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  • 30.
    Vervoort, Joost M.
    et al.
    Univ Utrecht, Copernicus Inst Sustainable Dev, Utrecht, Netherlands..
    Smeenk, Tara
    Univ Utrecht, Copernicus Inst Sustainable Dev, Utrecht, Netherlands..
    Zamuruieva, Iryna
    Sniffer, Ann Arbor, MI USA..
    Re, Lisa L.
    Univ Utrecht, Copernicus Inst Sustainable Dev, Utrecht, Netherlands..
    Veldhoven, Mae van
    Univ Utrecht, Copernicus Inst Sustainable Dev, Utrecht, Netherlands..
    Rutting, Lucas
    Univ Utrecht, Copernicus Inst Sustainable Dev, Utrecht, Netherlands.;CGIAR Initiat Climate Resilience ClimBeR, Stockholm, Sweden..
    Light, Ann
    Malmö University, Faculty of Culture and Society (KS), School of Arts and Communication (K3). Univ Sussex, Sch Engn & Informat, Brighton, England..
    Houston, Lara
    Anglia Ruskin Univ, Global Sustainabil Inst, Cambridge, England..
    Wolstenholme, Ruth
    Sniffer, Ann Arbor, MI USA..
    Dolejsova, Marketa
    Aalto Univ, Sch Arts Design & Architecture, Helsinki, Finland..
    Jain, Anab
    Superflux, London, England.;Univ Appl Arts Vienna, Design Invest, Vienna, Austria..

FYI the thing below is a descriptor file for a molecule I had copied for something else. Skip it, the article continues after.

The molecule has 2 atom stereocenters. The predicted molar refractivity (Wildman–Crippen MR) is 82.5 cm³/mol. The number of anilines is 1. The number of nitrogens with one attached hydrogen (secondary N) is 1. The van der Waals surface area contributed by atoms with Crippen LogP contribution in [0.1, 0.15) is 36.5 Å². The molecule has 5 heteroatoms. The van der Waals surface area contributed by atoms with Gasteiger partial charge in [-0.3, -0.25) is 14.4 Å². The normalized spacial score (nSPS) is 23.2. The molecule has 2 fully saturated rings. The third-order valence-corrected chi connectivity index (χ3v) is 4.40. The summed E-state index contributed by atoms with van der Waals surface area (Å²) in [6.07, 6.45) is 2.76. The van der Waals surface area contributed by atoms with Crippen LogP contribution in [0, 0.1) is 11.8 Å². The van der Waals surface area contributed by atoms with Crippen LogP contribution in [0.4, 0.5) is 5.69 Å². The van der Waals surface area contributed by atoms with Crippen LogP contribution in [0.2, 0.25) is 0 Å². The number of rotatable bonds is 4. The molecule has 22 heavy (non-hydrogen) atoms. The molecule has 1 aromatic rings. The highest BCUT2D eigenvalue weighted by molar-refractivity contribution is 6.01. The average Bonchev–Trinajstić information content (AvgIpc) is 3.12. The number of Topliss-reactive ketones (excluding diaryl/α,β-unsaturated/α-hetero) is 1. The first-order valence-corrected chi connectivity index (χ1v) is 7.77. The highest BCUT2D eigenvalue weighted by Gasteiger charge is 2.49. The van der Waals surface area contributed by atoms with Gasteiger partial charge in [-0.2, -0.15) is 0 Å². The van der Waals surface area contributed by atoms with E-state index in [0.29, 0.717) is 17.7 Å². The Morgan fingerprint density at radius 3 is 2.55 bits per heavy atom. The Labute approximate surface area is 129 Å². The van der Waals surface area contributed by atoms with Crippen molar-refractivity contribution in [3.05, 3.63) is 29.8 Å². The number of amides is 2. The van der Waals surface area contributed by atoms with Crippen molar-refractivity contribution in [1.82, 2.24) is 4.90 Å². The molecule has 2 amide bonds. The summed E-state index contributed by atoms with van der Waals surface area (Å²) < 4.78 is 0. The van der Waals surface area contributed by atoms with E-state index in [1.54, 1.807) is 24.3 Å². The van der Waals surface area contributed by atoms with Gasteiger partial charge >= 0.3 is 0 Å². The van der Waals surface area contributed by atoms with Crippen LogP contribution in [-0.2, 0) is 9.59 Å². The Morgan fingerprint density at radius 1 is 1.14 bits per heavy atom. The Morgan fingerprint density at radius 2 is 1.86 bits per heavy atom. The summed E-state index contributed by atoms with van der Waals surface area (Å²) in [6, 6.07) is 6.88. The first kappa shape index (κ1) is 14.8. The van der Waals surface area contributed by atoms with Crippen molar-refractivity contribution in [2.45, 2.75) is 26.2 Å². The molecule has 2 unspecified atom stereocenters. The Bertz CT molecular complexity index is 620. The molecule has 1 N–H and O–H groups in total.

Ardern, Jon
    Superflux, London, England..
    Catlow, Ruth
    Furtherfield, London, England..
    Vaajakallio, Kirsikka
    Hellon, Weybridge, England..
    von Flittner, Zeynep Falay
    Falay Transit Design, Helsinki, Finland..
    Putrle-Srdic, Jana
    Kersnikova, Ljubljana, Slovenia..
    Lohmann, Julia C.
    Aalto Univ, Sch Arts Design & Architecture, Helsinki, Finland..
    Moossdorff, Carien
    Univ Utrecht, Copernicus Inst Sustainable Dev, Utrecht, Netherlands..
    Mattelmaki, Tuuli
    Aalto Univ, Sch Arts Design & Architecture, Helsinki, Finland..
    Ampatzidou, Cristina
    Copernicus Inst Sustainable Dev, RMIT Europe, Utrecht, Netherlands..
    Choi, Jaz Hee-jeong
    Amsterdam Univ Appl Sci, Civ Interact Design, Amsterdam, Netherlands..
    Botero, Andrea
    Aalto Univ, Sch Arts Design & Architecture, Helsinki, Finland..
    Thompson, Kyle A.
    Univ Utrecht, Copernicus Inst Sustainable Dev, Utrecht, Netherlands..
    Torrens, Jonas
    Univ Utrecht, Copernicus Inst Sustainable Dev, Utrecht, Netherlands..
    Lane, Richard
    Univ Utrecht, Copernicus Inst Sustainable Dev, Utrecht, Netherlands..
    Mangnus, Astrid C.
    Netherlands Environm Assessment Agcy, The Hague, Netherlands..
    9 Dimensions for evaluating how art and creative practice stimulate societal transformations2024In: Ecology and Society, E-ISSN 1708-3087, Vol. 29, no 1, article id 29Article in journal (Refereed)
    Abstract [en]